I’m a business coach. It says so right at the top of this blog page. It says the same thing on my home page and on my business cards. And I make no apologies for that because I love being a business coach. But I’ll let you in on a little secret: There’s more to life than just succeeding in business.
That probably doesn’t come as a big shock to you. And yet, we invest a lot of time, energy, and thinking in pursuit of fulfilling our business purposes. We work on developing clearly defined business goals. We take advantage of tools that help us measure our progress. We understand the importance of regularly reviewing where we are in relationship to our business goals. And if we find we’re off course, we make adjustments so that our thoughts and our actions are in line with those goals.
What about the rest of our lives? We may say there’s more to life than just succeeding in business, but do we take the same approach to our overall life purpose? And how does your business purpose align with your life purpose?
Sometimes you’ll hear people try to make a distinction between their business life and the rest of their life. You’ll hear comments such as: “Business is business, and personal is personal.” But if your business purpose and your personal purpose are at odds with one another, it creates all kinds of tension: You’ll have interpersonal conflicts (both at home and at work). And if you’re of two minds, you’ll also struggle with yourself when it’s time to make tough decisions.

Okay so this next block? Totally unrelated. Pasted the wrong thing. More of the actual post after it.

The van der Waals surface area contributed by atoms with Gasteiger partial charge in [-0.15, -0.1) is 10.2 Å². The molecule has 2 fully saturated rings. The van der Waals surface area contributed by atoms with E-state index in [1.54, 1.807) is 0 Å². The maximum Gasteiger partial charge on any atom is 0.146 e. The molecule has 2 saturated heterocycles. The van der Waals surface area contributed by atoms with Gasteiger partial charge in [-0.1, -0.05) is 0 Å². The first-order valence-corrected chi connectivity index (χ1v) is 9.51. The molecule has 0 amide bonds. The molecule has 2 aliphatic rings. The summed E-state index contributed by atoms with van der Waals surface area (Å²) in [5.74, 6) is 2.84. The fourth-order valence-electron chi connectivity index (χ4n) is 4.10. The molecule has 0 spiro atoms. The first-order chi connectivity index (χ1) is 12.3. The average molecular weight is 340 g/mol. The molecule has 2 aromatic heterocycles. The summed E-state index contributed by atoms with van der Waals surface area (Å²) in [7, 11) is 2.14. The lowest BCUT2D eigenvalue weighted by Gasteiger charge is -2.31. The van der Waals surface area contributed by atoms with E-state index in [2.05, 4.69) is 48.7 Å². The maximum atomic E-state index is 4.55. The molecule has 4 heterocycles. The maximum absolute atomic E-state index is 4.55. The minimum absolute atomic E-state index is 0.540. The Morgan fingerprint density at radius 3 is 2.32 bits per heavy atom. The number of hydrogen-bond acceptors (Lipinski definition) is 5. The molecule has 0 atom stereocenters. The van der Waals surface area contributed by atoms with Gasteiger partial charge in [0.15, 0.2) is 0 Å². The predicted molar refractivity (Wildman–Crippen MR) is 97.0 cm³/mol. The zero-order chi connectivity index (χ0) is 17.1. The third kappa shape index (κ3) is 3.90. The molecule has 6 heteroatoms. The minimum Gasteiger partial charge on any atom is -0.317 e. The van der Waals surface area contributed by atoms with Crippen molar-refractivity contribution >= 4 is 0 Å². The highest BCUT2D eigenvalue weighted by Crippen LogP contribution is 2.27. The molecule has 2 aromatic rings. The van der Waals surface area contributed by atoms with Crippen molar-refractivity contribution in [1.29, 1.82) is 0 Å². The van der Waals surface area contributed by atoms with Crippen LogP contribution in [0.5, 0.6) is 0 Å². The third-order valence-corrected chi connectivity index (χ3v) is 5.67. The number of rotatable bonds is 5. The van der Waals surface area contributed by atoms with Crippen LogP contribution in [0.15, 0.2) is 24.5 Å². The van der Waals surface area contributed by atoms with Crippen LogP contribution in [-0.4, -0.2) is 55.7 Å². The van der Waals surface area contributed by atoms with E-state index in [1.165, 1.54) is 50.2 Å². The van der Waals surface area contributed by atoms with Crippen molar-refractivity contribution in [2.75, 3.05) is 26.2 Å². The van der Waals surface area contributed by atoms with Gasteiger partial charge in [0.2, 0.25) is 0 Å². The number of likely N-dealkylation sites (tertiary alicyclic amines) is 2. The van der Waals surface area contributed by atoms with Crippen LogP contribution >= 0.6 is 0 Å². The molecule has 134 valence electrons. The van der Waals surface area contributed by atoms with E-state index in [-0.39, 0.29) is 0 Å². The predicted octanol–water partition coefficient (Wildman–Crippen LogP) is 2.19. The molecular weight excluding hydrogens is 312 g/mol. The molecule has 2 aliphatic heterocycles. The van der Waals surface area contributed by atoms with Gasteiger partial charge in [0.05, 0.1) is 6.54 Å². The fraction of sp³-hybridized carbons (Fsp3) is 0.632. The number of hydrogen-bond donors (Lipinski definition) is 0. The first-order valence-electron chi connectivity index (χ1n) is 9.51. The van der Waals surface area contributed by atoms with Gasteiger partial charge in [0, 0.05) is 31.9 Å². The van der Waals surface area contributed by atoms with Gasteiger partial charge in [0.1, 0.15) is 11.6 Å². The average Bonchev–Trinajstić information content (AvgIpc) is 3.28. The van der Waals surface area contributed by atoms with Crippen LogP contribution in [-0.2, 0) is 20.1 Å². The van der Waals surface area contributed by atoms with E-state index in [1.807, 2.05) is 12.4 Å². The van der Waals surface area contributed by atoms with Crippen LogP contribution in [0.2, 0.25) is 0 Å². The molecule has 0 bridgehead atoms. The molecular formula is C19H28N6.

There is great power in having both a life purpose and a business purpose that are in sync. It doesn’t mean that you run your personal or family life like a business, but it should mean that some of the things that are important to you in one arena are also important to you in the other.
A while back, I profiled what I consider to be a great company: Whole Food. If you didn’t get a chance to read that profile, I’d encourage you to take a look at it. For the folks as Whole Food, their business purpose lines up with the kind of people they want to be. I’m convinced that this is part of their secret to success.
What about you? Do your business purposes also help you in the pursuit of your personal life purposes? You probably won’t be in business forever. What will you have (aside from material things) when you finally walk away from your business? Are you dividing your energy between competing purposes—or are your business activities also taking you toward your personal life goals?
What do you do when your business goals and your life goals appear to clash?